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Student Loan Refinancing

What Is Student Loan Refinancing And How Does It Work?

August 27, 2018
Updated August 25, 2020


If you’re an adult with student loan debt, you may have heard of a process called student loan refinancing. In this post, we’ll walk you through everything you need to know about refinancing student loans, such as what student loan refinancing is, how to refinance student loans, how to compare lenders and rates, the eligibility requirements to refinance, how you can tell whether now is the time to refinance, and more.


What Is Student Loan Refinancing?

Student loan refinancing is the process of obtaining a new loan with a private lender. That new loan pays off your old loan and typically sets you up with a new loan servicer, new interest rate, and new repayment term. People usually refinance their student loans with the goal of lowering their interest rate, lowering their monthly payment, or shortening their repayment term to pay off their loans faster. 


The interest rates and terms available vary by lender, and the rates you are provided typically depend on your personal financial situation, including factors such as your credit score, credit history, and debt-to-income ratio. It’s normally best to refinance when you have the opportunity to lower your interest rate, make repayment more manageable, or save money over your loan term.


For example, maybe you have a mix of private and federal student loans that are higher interest than what you can currently get with a private lender. So if you have $25,000 in loans and you’re paying anything from 5% to 8.75% interest, if you can get them refinanced at 4%, then you can save a lot of money in interest over the life of your loans. Watch this video for a breakdown of how student loan refinancing works.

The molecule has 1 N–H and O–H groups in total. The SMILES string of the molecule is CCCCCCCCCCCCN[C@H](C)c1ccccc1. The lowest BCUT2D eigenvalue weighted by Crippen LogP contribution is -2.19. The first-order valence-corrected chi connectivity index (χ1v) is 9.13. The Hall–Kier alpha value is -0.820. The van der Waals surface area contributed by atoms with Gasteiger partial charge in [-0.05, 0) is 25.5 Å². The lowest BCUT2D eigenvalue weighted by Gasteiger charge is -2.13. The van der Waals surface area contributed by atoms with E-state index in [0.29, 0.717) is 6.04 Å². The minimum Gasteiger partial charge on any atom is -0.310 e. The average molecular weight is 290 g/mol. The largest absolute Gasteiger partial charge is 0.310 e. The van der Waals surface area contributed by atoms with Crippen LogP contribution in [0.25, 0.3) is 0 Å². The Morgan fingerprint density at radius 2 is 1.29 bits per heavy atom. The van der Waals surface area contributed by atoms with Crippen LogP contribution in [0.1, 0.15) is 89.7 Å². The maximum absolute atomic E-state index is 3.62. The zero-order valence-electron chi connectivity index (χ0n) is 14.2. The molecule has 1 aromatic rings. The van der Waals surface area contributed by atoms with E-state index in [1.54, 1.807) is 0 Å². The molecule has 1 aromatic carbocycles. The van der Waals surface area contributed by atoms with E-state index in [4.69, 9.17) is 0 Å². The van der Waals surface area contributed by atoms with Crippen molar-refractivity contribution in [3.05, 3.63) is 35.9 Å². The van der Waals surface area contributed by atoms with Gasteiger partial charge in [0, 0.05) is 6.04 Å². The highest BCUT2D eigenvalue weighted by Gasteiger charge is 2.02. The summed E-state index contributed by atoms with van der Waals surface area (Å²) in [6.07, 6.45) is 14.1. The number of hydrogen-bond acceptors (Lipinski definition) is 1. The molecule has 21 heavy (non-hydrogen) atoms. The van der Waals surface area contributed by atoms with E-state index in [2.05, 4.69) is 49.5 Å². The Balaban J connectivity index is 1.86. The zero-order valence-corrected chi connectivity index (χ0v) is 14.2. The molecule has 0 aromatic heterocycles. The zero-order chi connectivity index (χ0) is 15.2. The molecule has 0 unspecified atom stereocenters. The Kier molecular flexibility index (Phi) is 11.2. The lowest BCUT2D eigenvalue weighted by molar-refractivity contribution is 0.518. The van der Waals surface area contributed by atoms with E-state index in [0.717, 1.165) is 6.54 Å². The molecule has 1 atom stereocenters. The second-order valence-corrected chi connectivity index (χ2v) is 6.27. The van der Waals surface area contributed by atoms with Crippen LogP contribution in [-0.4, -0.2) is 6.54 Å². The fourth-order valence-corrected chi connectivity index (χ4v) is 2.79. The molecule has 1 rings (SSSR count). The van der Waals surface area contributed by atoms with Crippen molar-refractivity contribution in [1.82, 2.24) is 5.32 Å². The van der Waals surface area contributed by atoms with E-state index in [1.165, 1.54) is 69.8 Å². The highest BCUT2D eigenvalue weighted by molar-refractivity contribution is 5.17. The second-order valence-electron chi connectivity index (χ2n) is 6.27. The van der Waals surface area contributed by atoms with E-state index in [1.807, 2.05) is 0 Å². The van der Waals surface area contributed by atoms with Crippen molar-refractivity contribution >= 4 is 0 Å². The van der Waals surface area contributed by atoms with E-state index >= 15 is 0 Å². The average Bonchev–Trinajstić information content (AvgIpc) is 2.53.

How to Refinance Student Loans

When preparing to refinance student loans, you may wonder how long the process takes, or how many steps are involved. Here are the main steps in the refinancing process, so you can know what to expect from the start:


Compare Lenders & Rates

The first step in your journey to refinance your student loans should always be to shop around for the best lenders and interest rates. If you’re not going to save money (either your monthly payment or the amount you’ll pay over your loan term) then it usually doesn’t make sense to refinance. That’s why most people look first to interest rates to understand whether they should refinance or not. If you qualify for significantly lower interest rates than what you currently pay, then take a look at how much you’ll save and see if it makes sense to move forward. An online student loan refinancing calculator can give you an idea of how much you could save by refinancing.